December 5, 2011
Greeks "emptying bank accounts"
It has been a long-running attribute of the austerity program that Greek banks were being emptied of deposits. Some of the money was being withdrawn to get it out of the country because of not only the fear of default of Greek financial institutions, but because of the increased tax penalty scrutiny. Money was moved to Crete and into other obvious locations (Switzerland, the United States) with an eye toward reaping a profit from the balance if or when the Greek drachma reappeared. Expecting a devaluation to follow quickly on the heels of a reborn drachma, euro money would automatically bring the holder an increase when converted into the lower valued drachma (of course, this only works if the euro stays around long enough to see a reborn drachma in the first place).
But in the last year, depositor flight has been an even shorter trip: from bank account into mattresses.
Der Spiegel article:
Related: June 2011 - are Greek banks being emptied?
"Georgios Provopoulos, the governor of the central bank of Greece, is a man of statistics, and they speak a clear language. "In September and October, savings and time deposits fell by a further 13 to 14 billion euros. In the first 10 days of November the decline continued on a large scale," he recently told the economic affairs committee of the Greek parliament.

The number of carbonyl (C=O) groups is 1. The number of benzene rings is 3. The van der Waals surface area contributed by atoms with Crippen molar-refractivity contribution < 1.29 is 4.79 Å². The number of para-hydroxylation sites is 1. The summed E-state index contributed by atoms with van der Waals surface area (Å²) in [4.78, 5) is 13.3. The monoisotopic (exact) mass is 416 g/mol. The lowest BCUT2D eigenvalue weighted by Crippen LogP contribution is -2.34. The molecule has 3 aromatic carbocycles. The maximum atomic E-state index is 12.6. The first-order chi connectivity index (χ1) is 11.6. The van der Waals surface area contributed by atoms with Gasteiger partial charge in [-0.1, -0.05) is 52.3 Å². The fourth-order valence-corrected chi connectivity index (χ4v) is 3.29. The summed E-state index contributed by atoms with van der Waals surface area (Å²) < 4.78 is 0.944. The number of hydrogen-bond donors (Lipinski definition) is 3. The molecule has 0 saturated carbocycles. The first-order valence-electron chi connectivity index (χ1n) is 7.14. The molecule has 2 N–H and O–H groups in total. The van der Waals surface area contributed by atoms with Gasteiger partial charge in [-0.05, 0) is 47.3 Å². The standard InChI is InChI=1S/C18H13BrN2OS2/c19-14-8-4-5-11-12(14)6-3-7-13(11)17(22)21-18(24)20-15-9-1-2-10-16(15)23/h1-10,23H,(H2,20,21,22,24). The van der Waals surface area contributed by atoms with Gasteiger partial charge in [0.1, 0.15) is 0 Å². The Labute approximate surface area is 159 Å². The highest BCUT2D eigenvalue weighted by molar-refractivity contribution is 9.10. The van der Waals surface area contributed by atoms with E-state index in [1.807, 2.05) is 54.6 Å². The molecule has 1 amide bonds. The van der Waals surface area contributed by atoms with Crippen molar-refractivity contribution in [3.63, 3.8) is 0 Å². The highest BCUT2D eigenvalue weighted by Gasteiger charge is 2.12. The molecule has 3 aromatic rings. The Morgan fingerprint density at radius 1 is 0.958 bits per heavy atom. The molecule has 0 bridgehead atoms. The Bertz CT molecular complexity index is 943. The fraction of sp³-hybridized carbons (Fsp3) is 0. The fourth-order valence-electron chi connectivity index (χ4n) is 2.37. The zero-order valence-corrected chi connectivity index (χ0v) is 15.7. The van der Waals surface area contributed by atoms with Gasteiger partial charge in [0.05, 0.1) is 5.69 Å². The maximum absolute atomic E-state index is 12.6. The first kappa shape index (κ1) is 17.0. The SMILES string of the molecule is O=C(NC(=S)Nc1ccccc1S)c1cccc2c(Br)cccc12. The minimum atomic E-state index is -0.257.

With disarming honesty, the central banker explained to the lawmakers why the Greek economy isn't managing to recover from a recession that has gone on for three years now: "Our banking system lacks the scope to finance growth."
He means that the outflow of funds from Greek bank accounts has been accelerating rapidly. At the start of 2010, savings and time deposits held by private households in Greece totalled €237.7 billion -- by the end of 2011, they had fallen by €49 billion. Since then, the decline has been gaining momentum."
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